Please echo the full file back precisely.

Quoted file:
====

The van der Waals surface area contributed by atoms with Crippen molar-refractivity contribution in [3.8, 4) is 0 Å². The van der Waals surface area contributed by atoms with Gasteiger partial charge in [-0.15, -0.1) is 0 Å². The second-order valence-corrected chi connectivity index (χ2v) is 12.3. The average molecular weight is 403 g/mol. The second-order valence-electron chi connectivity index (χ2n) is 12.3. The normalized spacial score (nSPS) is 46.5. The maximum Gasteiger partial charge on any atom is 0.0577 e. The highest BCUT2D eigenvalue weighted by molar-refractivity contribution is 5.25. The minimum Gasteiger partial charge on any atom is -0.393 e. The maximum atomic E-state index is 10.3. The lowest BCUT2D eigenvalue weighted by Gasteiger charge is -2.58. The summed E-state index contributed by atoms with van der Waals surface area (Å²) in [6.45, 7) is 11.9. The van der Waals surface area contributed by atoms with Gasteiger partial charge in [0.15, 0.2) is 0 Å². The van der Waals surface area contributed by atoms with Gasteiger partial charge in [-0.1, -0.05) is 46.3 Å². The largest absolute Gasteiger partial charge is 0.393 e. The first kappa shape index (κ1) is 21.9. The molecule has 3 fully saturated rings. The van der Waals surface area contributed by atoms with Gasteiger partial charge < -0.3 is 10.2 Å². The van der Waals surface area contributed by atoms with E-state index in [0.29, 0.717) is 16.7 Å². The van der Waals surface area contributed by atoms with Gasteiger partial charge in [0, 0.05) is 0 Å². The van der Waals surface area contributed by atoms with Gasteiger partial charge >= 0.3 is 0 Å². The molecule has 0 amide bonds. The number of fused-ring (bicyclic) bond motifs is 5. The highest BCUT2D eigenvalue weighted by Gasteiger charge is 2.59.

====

The van der Waals surface area contributed by atoms with Crippen molar-refractivity contribution in [3.8, 4) is 0 Å². The van der Waals surface area contributed by atoms with Gasteiger partial charge in [-0.15, -0.1) is 0 Å². The second-order valence-corrected chi connectivity index (χ2v) is 12.3. The average molecular weight is 403 g/mol. The second-order valence-electron chi connectivity index (χ2n) is 12.3. The normalized spacial score (nSPS) is 46.5. The maximum Gasteiger partial charge on any atom is 0.0577 e. The highest BCUT2D eigenvalue weighted by molar-refractivity contribution is 5.25. The minimum Gasteiger partial charge on any atom is -0.393 e. The maximum atomic E-state index is 10.3. The lowest BCUT2D eigenvalue weighted by Gasteiger charge is -2.58. The summed E-state index contributed by atoms with van der Waals surface area (Å²) in [6.45, 7) is 11.9. The van der Waals surface area contributed by atoms with Gasteiger partial charge in [0.15, 0.2) is 0 Å². The van der Waals surface area contributed by atoms with Gasteiger partial charge in [-0.1, -0.05) is 46.3 Å². The largest absolute Gasteiger partial charge is 0.393 e. The first kappa shape index (κ1) is 21.9. The molecule has 3 fully saturated rings. The van der Waals surface area contributed by atoms with Gasteiger partial charge < -0.3 is 10.2 Å². The van der Waals surface area contributed by atoms with E-state index in [0.29, 0.717) is 16.7 Å². The van der Waals surface area contributed by atoms with Gasteiger partial charge in [0, 0.05) is 0 Å². The van der Waals surface area contributed by atoms with Gasteiger partial charge >= 0.3 is 0 Å². The molecule has 0 amide bonds. The number of fused-ring (bicyclic) bond motifs is 5. The highest BCUT2D eigenvalue weighted by Gasteiger charge is 2.59.